Akira Taguchi More Than a Tattoo Artist in Japan

Akira Taguchi More Than a Tattoo Artist in Japan

Tattoo Mural Japanese Traditional Art
Mural at Hapa Izakaya Kitsilano, Vancouver Designed by Akira Taguchi

Who is Tattoo Artist Akira Taguchi?

I had the opportunity to become friends with Akira Taguchi, a well-traveled tattoo artist who picked up the craft in Tel Aviv Israel to finish an apprenticeship — of all places. In 2009 under an Israeli artist named Yaad Kedem.

I met Akira 7 years ago at an art collective in Gas Town, Vancouver B.C. I was renting space to paint and here comes a tattoo artist, it was a fantastic change to the collective of painters.

Akira’s work is his unique designs that are inspired by traditional Japanese art. He told me he gets his inspiration from traditional artists mostly because they’re standing on a mountain of trial and error and we are doing the same.

I saw him spend hours drawing, and his art studio at the collective was covered wall to wall in his art.

My Tattoo Experience

Akira became a friend of mine, and over time I got to see his work grow and inspire people, spiritually and visually.

Akira designed one of my first and only tattoos. It’s a funny story because I did not know I was going to get tattooed that day.

We had talked about the design of a feather on my left arm; we made an appointment to meet up the next few days. Akira showed me his creation, and then I noticed the equipment was ready and laid out.

I was like are we tattooing me today? And Akira laughed and said well I thought that’s what we were going to do. I said I thought I was going to discuss the design with him.

I was nervous and almost ready to back out, he said we don’t have to do it today, but then I was like I might never do it, so let’s go.

And that’s how I got my first tattoo, felt like a cat scratching my arm, it was scary to see the needle and the blood, but after a while, I got use it.

Design and Working Ethic

He asked me once to help him with a mural, a paid gig, and to assist him in painting Japanese style tattoo designs in large scale.

I became inspired to be a tattoo artist perhaps myself that I asked Akria if I could apprentice under him.

The advice he would share with me and with anyone getting into tattooing is to draw as much as you can and try to absorb as much information as you can.

I got to see him work and he works hard to keep a tight, clean studio, his equipment is polished and sanitized. And he draws and perfects his craft all day till he gets a tattoo request from a customer.

Sometimes people don’t know what Akira can do; they bring designs from the internet, they don’t realize that they are approaching an artist.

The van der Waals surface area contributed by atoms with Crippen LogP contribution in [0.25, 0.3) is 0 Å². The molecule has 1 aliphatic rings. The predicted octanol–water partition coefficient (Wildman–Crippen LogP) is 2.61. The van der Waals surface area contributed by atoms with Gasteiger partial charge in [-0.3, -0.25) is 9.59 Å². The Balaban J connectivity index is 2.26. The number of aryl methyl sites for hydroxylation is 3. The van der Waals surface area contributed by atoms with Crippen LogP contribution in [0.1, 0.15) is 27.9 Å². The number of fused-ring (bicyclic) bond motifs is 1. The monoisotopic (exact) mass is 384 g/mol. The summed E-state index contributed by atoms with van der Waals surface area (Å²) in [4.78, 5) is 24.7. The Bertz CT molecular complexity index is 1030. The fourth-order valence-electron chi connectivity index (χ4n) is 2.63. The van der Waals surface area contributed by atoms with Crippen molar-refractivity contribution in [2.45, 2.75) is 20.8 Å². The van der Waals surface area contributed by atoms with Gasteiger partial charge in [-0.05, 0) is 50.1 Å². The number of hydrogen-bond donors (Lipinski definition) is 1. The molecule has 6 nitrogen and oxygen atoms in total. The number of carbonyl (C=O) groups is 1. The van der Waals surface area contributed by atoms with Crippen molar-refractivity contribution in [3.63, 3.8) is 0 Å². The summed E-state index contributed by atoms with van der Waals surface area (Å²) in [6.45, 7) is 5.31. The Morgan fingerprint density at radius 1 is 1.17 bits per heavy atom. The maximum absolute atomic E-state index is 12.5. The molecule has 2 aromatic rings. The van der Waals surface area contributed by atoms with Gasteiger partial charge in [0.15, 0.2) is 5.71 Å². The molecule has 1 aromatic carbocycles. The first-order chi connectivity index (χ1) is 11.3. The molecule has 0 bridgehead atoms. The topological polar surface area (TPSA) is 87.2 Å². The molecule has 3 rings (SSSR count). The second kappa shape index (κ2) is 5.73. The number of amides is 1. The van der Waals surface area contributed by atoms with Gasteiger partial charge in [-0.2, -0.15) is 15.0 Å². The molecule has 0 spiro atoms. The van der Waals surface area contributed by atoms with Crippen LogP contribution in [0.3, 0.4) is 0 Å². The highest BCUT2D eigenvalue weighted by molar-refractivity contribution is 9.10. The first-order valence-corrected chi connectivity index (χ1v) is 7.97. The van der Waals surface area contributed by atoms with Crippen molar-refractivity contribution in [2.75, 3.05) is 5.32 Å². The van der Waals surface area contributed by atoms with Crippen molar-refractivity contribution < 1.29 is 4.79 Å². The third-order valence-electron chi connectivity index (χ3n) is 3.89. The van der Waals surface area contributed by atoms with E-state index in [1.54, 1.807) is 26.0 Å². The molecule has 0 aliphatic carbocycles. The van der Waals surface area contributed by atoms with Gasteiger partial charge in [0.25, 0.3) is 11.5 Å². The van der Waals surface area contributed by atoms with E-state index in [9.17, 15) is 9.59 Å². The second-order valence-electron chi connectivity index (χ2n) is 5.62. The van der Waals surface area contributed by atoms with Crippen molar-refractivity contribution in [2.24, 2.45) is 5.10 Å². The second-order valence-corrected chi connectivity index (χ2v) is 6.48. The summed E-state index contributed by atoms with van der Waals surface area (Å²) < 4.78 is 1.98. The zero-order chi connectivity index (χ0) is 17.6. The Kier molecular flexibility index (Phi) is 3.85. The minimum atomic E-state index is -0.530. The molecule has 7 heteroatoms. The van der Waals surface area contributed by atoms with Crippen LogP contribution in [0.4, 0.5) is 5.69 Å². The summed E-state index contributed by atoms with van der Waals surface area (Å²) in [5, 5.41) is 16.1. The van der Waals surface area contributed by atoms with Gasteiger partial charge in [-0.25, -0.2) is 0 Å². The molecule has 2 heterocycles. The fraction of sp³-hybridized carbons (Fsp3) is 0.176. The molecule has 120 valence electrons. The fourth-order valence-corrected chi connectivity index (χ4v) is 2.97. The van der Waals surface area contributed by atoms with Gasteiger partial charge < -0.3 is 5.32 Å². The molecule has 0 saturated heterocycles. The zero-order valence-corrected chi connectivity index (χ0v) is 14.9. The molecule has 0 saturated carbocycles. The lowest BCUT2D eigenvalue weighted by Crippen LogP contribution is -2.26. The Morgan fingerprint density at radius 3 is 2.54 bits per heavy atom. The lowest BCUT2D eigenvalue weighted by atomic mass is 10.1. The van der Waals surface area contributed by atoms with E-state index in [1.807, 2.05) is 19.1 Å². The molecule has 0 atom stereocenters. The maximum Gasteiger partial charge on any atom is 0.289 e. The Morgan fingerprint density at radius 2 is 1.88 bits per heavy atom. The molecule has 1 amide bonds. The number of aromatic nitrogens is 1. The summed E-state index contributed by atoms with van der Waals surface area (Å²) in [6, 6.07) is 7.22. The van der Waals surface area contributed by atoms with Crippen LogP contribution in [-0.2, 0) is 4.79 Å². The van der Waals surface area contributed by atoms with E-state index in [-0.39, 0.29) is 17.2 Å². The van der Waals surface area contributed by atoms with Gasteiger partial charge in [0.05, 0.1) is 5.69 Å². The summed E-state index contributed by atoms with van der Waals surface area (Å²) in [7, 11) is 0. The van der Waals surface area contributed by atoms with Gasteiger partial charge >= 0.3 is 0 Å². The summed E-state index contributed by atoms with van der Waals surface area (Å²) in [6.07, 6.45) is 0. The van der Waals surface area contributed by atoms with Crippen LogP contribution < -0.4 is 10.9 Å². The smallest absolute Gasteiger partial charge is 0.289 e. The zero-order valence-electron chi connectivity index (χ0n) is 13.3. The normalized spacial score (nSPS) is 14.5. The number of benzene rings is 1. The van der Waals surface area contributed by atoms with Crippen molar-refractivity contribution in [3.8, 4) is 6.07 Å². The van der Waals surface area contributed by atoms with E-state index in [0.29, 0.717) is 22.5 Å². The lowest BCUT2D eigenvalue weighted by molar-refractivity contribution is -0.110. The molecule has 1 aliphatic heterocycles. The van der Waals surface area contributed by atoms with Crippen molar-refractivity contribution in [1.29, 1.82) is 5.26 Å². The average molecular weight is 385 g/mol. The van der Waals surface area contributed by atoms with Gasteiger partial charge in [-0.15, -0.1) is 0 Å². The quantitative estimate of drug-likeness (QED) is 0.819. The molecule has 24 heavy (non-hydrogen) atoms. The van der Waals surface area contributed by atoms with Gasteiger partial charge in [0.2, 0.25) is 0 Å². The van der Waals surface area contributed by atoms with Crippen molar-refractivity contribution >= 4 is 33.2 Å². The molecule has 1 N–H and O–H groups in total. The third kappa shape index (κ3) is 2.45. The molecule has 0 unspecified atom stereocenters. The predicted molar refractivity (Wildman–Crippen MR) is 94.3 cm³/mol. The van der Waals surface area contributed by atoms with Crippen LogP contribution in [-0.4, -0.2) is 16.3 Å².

But the people who do recognize his talent they get epic, amazing works created by Akira.

I would describe them as masterpieces of his hard work. He mentioned in the interview his future goals as an artist is to continue to grow and to start doing more substantial pieces.

I want you to get to know this hardworking tattoo artist, who is more than a guy with tattoo equipment, he has taken his craft and perfected it.

Interview with Akira Taguchi

I asked him a few questions about why, and what inspired him to take on this journey. The interview is lightly edited to stay with his tone and voice.

Tattoo Mural Japanese Traditional Art
Akira Taguchi Art and Design assistant Caroline Chojnacki mural at Hapa Izakaya

Can you pick three words that describe you and your work as an artist? What makes you stand out from other tattoo artists?

I’m Blessed, stubborn, and funny. My work is detailed, colorful and flowing. I try to make a significant connection with each customer.

Why did you choose this as your career?

The apostle Paul once said that it’s ideal if you can make a living for yourself. I have a talent for drawing and composition so I thought it would be prudent to explore the full potential of those gifts.

Do you have a role model? And why?

I have seen video and images of accomplished artists, whose work I adore, asleep at their desk; collapsed in exhaustion. Bono once said about King David, “He knew he had a gift that he could never out-work.” I look up to these people because they shake me from my stubborn procrastinating ways.

What are the things you don’t like as a tattoo artist?

It’s the same as martial arts, religion or the restaurant industry: people who aren’t working in the industry but are self-proclaimed experts with lofty, outspoken, entitled, and misguided opinions.

What was the best piece you ever have done? And why?

I tattooed a Japanese piece on a tattoo artist from Barcelona, Spain. I drew the design out of pure enjoyment and not because I wanted it to be a tattoo. The tattoo itself came together naturally and seamlessly.

Do you have any tattoos? And what do you think your tattoos say about you?

My tattoos are bold but aren’t very visible in normal clothing. All of my tattoos are connected to special things in my life. My tattoos are deep reminders to myself about loved ones or things I adhere to be.

What were you doing before you became a tattoo artist? And what does tattooing mean to you?

I was studying English Literature in the hopes of becoming a high school English teacher. It’s a blessing to work with so much freedom, but it also makes me aware of how complacent and lazy I can sometimes be.

Have you ever done any repetitive tattoos? And have you ever refused to tattoo someone and why?

Yes, all the time but each one is challenging and must be used as a stepping stone for improvement. Sometimes we have to refuse tattoos for people with specific diseases because of shop policy or local legislation. I’ve often refused tattoos that I knew would look bad and would also significantly affect the customers lives negatively.

How can people find you if they want to get a tattoo from you?

Anyone who comes to my shop in Japan! Or contact me through Facebook or Instagram.